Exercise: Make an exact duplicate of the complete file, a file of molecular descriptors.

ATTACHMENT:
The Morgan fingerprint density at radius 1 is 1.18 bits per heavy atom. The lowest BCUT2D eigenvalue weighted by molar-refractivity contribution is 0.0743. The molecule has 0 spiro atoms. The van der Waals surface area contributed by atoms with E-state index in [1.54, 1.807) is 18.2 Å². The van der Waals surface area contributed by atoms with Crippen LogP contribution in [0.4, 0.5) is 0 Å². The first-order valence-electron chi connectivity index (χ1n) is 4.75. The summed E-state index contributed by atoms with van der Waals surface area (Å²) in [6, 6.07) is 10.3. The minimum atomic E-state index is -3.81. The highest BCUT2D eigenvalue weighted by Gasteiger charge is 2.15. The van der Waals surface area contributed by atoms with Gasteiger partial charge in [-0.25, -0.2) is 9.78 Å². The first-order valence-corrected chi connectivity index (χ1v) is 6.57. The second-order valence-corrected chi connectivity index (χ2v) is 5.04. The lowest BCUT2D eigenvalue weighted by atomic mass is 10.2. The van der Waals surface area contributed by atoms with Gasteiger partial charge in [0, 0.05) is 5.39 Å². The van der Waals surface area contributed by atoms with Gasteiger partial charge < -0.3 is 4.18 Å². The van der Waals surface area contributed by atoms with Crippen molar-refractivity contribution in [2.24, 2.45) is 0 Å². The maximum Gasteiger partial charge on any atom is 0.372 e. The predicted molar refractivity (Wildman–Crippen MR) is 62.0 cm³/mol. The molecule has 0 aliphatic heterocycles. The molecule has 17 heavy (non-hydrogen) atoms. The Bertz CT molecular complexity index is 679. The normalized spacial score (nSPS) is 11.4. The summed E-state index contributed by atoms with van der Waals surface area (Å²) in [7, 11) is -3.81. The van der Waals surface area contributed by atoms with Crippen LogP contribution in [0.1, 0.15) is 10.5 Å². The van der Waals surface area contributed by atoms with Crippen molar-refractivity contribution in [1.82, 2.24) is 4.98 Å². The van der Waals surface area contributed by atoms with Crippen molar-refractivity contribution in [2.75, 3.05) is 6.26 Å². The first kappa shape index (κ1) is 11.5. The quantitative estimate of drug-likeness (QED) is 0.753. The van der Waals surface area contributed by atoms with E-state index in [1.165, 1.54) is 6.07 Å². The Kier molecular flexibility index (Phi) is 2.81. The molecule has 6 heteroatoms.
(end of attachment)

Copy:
The Morgan fingerprint density at radius 1 is 1.18 bits per heavy atom. The lowest BCUT2D eigenvalue weighted by molar-refractivity contribution is 0.0743. The molecule has 0 spiro atoms. The van der Waals surface area contributed by atoms with E-state index in [1.54, 1.807) is 18.2 Å². The van der Waals surface area contributed by atoms with Crippen LogP contribution in [0.4, 0.5) is 0 Å². The first-order valence-electron chi connectivity index (χ1n) is 4.75. The summed E-state index contributed by atoms with van der Waals surface area (Å²) in [6, 6.07) is 10.3. The minimum atomic E-state index is -3.81. The highest BCUT2D eigenvalue weighted by Gasteiger charge is 2.15. The van der Waals surface area contributed by atoms with Gasteiger partial charge in [-0.25, -0.2) is 9.78 Å². The first-order valence-corrected chi connectivity index (χ1v) is 6.57. The second-order valence-corrected chi connectivity index (χ2v) is 5.04. The lowest BCUT2D eigenvalue weighted by atomic mass is 10.2. The van der Waals surface area contributed by atoms with Gasteiger partial charge in [0, 0.05) is 5.39 Å². The van der Waals surface area contributed by atoms with Gasteiger partial charge < -0.3 is 4.18 Å². The van der Waals surface area contributed by atoms with Crippen molar-refractivity contribution in [2.24, 2.45) is 0 Å². The maximum Gasteiger partial charge on any atom is 0.372 e. The predicted molar refractivity (Wildman–Crippen MR) is 62.0 cm³/mol. The molecule has 0 aliphatic heterocycles. The molecule has 17 heavy (non-hydrogen) atoms. The Bertz CT molecular complexity index is 679. The normalized spacial score (nSPS) is 11.4. The summed E-state index contributed by atoms with van der Waals surface area (Å²) in [7, 11) is -3.81. The van der Waals surface area contributed by atoms with Crippen LogP contribution in [0.1, 0.15) is 10.5 Å². The van der Waals surface area contributed by atoms with Crippen molar-refractivity contribution in [1.82, 2.24) is 4.98 Å². The van der Waals surface area contributed by atoms with Crippen molar-refractivity contribution in [2.75, 3.05) is 6.26 Å². The first kappa shape index (κ1) is 11.5. The quantitative estimate of drug-likeness (QED) is 0.753. The van der Waals surface area contributed by atoms with E-state index in [1.165, 1.54) is 6.07 Å². The Kier molecular flexibility index (Phi) is 2.81. The molecule has 6 heteroatoms.